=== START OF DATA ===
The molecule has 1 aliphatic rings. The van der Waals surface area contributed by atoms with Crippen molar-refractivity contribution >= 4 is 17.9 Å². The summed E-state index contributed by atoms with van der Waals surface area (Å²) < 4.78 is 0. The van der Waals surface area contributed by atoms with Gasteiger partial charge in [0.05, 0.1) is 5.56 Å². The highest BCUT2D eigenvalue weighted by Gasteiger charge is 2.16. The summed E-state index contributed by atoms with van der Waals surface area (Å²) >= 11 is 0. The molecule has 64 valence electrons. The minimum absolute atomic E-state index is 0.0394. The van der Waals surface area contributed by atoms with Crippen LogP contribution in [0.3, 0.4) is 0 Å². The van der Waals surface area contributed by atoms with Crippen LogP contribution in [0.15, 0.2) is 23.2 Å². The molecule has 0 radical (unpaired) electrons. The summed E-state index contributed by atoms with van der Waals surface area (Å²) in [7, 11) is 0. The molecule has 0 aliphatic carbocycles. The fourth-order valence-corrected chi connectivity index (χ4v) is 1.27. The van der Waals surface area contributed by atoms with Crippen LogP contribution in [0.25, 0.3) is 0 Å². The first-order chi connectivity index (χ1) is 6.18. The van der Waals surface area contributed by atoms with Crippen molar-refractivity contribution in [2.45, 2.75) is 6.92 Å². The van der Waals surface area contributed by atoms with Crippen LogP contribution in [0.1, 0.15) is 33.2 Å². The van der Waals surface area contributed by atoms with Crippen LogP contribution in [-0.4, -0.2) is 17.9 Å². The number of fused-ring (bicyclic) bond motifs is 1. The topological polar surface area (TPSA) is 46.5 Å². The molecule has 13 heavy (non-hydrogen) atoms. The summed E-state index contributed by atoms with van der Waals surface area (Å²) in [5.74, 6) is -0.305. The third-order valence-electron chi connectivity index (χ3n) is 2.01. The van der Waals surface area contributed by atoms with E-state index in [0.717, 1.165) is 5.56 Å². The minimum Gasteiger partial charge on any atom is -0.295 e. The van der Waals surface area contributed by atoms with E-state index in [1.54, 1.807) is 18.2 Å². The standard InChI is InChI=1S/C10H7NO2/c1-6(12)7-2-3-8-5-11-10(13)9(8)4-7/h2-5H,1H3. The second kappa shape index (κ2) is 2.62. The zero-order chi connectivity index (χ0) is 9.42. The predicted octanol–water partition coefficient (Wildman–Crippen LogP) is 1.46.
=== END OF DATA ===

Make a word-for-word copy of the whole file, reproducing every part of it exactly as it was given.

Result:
The molecule has 1 aliphatic rings. The van der Waals surface area contributed by atoms with Crippen molar-refractivity contribution >= 4 is 17.9 Å². The summed E-state index contributed by atoms with van der Waals surface area (Å²) < 4.78 is 0. The van der Waals surface area contributed by atoms with Gasteiger partial charge in [0.05, 0.1) is 5.56 Å². The highest BCUT2D eigenvalue weighted by Gasteiger charge is 2.16. The summed E-state index contributed by atoms with van der Waals surface area (Å²) >= 11 is 0. The molecule has 64 valence electrons. The minimum absolute atomic E-state index is 0.0394. The van der Waals surface area contributed by atoms with Crippen LogP contribution in [0.3, 0.4) is 0 Å². The van der Waals surface area contributed by atoms with Crippen LogP contribution in [0.15, 0.2) is 23.2 Å². The molecule has 0 radical (unpaired) electrons. The summed E-state index contributed by atoms with van der Waals surface area (Å²) in [7, 11) is 0. The molecule has 0 aliphatic carbocycles. The fourth-order valence-corrected chi connectivity index (χ4v) is 1.27. The van der Waals surface area contributed by atoms with Crippen LogP contribution in [0.25, 0.3) is 0 Å². The first-order chi connectivity index (χ1) is 6.18. The van der Waals surface area contributed by atoms with Crippen molar-refractivity contribution in [2.45, 2.75) is 6.92 Å². The van der Waals surface area contributed by atoms with Crippen LogP contribution in [0.1, 0.15) is 33.2 Å². The van der Waals surface area contributed by atoms with Crippen LogP contribution in [-0.4, -0.2) is 17.9 Å². The number of fused-ring (bicyclic) bond motifs is 1. The topological polar surface area (TPSA) is 46.5 Å². The molecule has 13 heavy (non-hydrogen) atoms. The summed E-state index contributed by atoms with van der Waals surface area (Å²) in [5.74, 6) is -0.305. The third-order valence-electron chi connectivity index (χ3n) is 2.01. The van der Waals surface area contributed by atoms with E-state index in [0.717, 1.165) is 5.56 Å². The minimum Gasteiger partial charge on any atom is -0.295 e. The van der Waals surface area contributed by atoms with E-state index in [1.54, 1.807) is 18.2 Å². The standard InChI is InChI=1S/C10H7NO2/c1-6(12)7-2-3-8-5-11-10(13)9(8)4-7/h2-5H,1H3. The second kappa shape index (κ2) is 2.62. The zero-order chi connectivity index (χ0) is 9.42. The predicted octanol–water partition coefficient (Wildman–Crippen LogP) is 1.46.